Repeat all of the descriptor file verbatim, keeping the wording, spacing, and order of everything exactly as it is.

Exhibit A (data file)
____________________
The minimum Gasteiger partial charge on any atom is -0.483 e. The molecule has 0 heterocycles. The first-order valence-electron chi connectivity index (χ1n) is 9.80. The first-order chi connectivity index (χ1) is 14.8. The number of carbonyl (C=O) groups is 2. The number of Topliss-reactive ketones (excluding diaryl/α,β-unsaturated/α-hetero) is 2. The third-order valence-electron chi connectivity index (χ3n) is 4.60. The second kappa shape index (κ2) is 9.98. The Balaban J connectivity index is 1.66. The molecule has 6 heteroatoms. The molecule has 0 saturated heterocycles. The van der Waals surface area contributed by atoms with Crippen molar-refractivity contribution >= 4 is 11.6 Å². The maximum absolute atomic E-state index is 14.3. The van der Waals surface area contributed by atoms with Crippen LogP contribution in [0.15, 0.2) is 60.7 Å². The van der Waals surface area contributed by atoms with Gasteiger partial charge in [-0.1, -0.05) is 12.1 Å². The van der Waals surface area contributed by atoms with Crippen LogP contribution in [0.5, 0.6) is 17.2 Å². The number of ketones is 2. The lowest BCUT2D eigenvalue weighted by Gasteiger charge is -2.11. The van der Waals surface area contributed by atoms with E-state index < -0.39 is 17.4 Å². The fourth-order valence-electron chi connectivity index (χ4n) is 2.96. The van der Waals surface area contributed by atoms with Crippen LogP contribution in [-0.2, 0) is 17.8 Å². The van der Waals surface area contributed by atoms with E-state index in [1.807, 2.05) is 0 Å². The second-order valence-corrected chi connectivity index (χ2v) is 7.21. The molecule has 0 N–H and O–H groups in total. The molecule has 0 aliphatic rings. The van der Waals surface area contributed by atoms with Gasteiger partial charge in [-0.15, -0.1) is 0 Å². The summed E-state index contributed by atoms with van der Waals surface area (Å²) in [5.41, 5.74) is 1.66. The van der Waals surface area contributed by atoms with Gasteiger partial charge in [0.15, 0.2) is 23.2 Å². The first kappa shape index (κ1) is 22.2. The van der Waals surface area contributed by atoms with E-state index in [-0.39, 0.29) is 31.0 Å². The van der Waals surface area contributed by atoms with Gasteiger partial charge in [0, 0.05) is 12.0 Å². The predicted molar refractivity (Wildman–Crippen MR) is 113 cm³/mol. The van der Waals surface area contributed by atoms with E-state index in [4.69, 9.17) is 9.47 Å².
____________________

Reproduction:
The minimum Gasteiger partial charge on any atom is -0.483 e. The molecule has 0 heterocycles. The first-order valence-electron chi connectivity index (χ1n) is 9.80. The first-order chi connectivity index (χ1) is 14.8. The number of carbonyl (C=O) groups is 2. The number of Topliss-reactive ketones (excluding diaryl/α,β-unsaturated/α-hetero) is 2. The third-order valence-electron chi connectivity index (χ3n) is 4.60. The second kappa shape index (κ2) is 9.98. The Balaban J connectivity index is 1.66. The molecule has 6 heteroatoms. The molecule has 0 saturated heterocycles. The van der Waals surface area contributed by atoms with Crippen molar-refractivity contribution >= 4 is 11.6 Å². The maximum absolute atomic E-state index is 14.3. The van der Waals surface area contributed by atoms with Crippen LogP contribution in [0.15, 0.2) is 60.7 Å². The van der Waals surface area contributed by atoms with Gasteiger partial charge in [-0.1, -0.05) is 12.1 Å². The van der Waals surface area contributed by atoms with Crippen LogP contribution in [0.5, 0.6) is 17.2 Å². The number of ketones is 2. The lowest BCUT2D eigenvalue weighted by Gasteiger charge is -2.11. The van der Waals surface area contributed by atoms with E-state index < -0.39 is 17.4 Å². The fourth-order valence-electron chi connectivity index (χ4n) is 2.96. The van der Waals surface area contributed by atoms with Crippen LogP contribution in [-0.2, 0) is 17.8 Å². The van der Waals surface area contributed by atoms with E-state index in [1.807, 2.05) is 0 Å². The second-order valence-corrected chi connectivity index (χ2v) is 7.21. The molecule has 0 N–H and O–H groups in total. The molecule has 0 aliphatic rings. The van der Waals surface area contributed by atoms with Gasteiger partial charge in [-0.15, -0.1) is 0 Å². The summed E-state index contributed by atoms with van der Waals surface area (Å²) in [5.41, 5.74) is 1.66. The van der Waals surface area contributed by atoms with Gasteiger partial charge in [0.15, 0.2) is 23.2 Å². The first kappa shape index (κ1) is 22.2. The van der Waals surface area contributed by atoms with E-state index in [-0.39, 0.29) is 31.0 Å². The van der Waals surface area contributed by atoms with Gasteiger partial charge in [0, 0.05) is 12.0 Å². The predicted molar refractivity (Wildman–Crippen MR) is 113 cm³/mol. The van der Waals surface area contributed by atoms with E-state index in [4.69, 9.17) is 9.47 Å².